If you live in an inner city, it can be hard to believe the phrase “let’s go outside and get some fresh air.” But despite all the car exhaust, industrial fumes, and smog found in the urban outdoors, the air inside the average American home is still two to five times more polluted. This is especially troubling for city dwellers, who spend (on average) 90 percent more time inside than outside.
According to the EPA, “in the last several years, a growing body of scientific evidence has indicated that the air within homes and other buildings can be more seriously polluted than the outdoor air in even the largest and most industrialized cities… In addition, people who may be exposed to indoor air pollutants for the longest periods of time are often those most susceptible to the effects of indoor air pollution. Such groups include the young, the elderly, and the chronically ill, especially those suffering from respiratory or cardiovascular disease.”
From cooking fumes to mold spores and the chemicals used in paints, carpets, and cleaning supplies, indoor air pollutants can have negative health effects on even the healthiest of people. This is especially true in newly constructed or remodeled buildings. In fact, the World Health Organization suggests that in upwards of 30 percent of cases, new structures may be the cause of a plethora of serious issues. Health complications caused by poor indoor air quality include respiratory issues, fatigue, insomnia, auto-immune disorders, and even cancer.
There are many factors that contribute to poor indoor air quality, but the most common ones are poorly designed ventilation systems and the presence of the aforementioned pollutants. This phenomenon, often referred to as “sick building syndrome,” is a common occurrence, and one in which a person can become ill just by spending too much time in a building.
Fear not! There are many ways to significantly improve the air quality inside your home or apartment. As the EPA explains, “All of us face a variety of risks to our health as we go about our day-to-day lives… [but] indoor air quality is one risk that you can do something about.” Here are some easy ways to clean up the air inside your place:
Companies such as Kenmore, Oreck, Honeywell, and Coway offer indoor air purifiers that can significantly improve a room’s air quality. As the Chicago Tribune puts it, “the best air purifiers use true high-efficiency particulate air (true HEPA) filters, which are proven to trap 99.7 percent of particles of 0.3 microns in size… True HEPA filters, as opposed to ‘HEPA-type’ filters, can trap most pollens, dust, and pet dander. Additionally, some air purifiers have carbon filters to remove tobacco and cooking smoke.”
Get a Houseplant (or Ten)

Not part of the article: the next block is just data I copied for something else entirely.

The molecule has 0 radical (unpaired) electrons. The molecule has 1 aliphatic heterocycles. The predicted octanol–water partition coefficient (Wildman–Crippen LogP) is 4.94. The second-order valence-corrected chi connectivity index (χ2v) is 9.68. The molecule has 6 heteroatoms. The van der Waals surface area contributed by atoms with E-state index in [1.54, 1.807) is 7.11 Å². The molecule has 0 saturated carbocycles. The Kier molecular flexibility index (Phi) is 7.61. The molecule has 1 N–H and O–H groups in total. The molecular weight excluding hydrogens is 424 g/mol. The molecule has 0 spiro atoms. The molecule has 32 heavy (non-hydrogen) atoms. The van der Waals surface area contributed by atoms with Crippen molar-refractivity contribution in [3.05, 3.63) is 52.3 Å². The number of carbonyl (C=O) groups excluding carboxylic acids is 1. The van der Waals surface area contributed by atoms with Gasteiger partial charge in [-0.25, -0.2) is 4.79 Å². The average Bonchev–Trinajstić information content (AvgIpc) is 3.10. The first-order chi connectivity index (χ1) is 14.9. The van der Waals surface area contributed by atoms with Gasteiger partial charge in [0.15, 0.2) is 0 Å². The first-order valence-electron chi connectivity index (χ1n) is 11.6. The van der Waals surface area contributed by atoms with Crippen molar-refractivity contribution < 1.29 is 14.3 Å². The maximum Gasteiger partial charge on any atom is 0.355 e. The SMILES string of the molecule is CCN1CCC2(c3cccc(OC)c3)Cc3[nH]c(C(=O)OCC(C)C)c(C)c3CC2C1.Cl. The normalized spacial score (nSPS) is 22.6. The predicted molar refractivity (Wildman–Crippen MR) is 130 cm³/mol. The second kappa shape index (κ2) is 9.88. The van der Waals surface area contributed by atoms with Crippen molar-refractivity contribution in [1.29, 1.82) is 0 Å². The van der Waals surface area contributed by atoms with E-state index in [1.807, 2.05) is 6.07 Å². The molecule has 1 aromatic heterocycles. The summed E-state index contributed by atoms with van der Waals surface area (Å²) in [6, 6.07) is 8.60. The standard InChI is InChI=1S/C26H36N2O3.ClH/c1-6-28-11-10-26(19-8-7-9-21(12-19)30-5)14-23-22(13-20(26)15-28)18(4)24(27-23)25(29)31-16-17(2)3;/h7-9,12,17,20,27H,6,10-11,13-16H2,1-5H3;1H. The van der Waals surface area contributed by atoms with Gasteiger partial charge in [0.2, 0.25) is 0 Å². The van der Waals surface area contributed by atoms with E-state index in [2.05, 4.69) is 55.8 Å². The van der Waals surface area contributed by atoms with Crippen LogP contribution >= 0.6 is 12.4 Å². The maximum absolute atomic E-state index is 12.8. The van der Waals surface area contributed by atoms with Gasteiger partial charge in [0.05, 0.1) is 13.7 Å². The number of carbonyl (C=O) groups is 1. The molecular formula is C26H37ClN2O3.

Did you know that a single houseplant can not only increase the oxygen content in a room, but it can also purify the air by filtering out volatile organic compounds (or VOCs)? In fact, the purifying effect that plants have on air is so profound that NASA recommends having as many as 15-18 houseplants in an 1,800 square-foot home. This means that if you live in a 900 square-foot apartment, you should have at least seven houseplants in it. It may seem like a lot, but when you consider the fact that plants are basically the lungs of the world, the idea of turning your apartment into FernGully may not seem like such a crazy idea. Luckily, NASA has provided a list of excellent air-purifying plants, the top ten being aloe vera, peace lilies, spider plants, English ivy, Boston ferns, heart leaf philodendrons, eucalyptus, African violets, Chinese evergreens, and chrysanthemums.
Change Your Air Filters Frequently
Make sure to change your air filters frequently and purchase high-quality ones that remove fungal spores, allergens, dust, and pet dander. It’s also important to inspect the area around your building’s air intake space for dust accumulation and mold. If this area is particularly dirty, it may be a sign that the structure has an old or improperly designed ventilation system. A good rule of thumb is to set an alarm and check your filter every couple of weeks. If your filter looks dirty, change it (even if it’s a three month filter and it’s only been two months). If your air filter is dirty, then so is your air.
Focus on Ventilation
Perhaps the easiest way to improve the air quality in your living space is to make sure that it’s adequately ventilated. This means taking measures to insure enough outdoor air is getting inside. Opening doors, windows, and attic fans is an excellent way to push air through a building.
Essential Oil Vaporizers
According to an article from Up-Nature.com, “[You] can use essential oils to prevent cold and flu viruses from settling in by eliminating the viruses in your home, office, and car and by strengthening your immune system with an all-natural boost.” Viruses are usually spread through the air, so by burning these oils in a vaporizer, you are essentially releasing a team of microscopic germ-fighting soldiers into the air around you. Essential oils like peppermint, lemon, frankincense, oregano, eucalyptus, tea tree, cinnamon, sandalwood, and thyme all have strong antiseptic and bactericidal properties, which make them excellent (and therapeutic) air quality improvers. An added bonus is the aromatic effect of essential oils, which will leave your apartment smelling as fresh as a spring morning.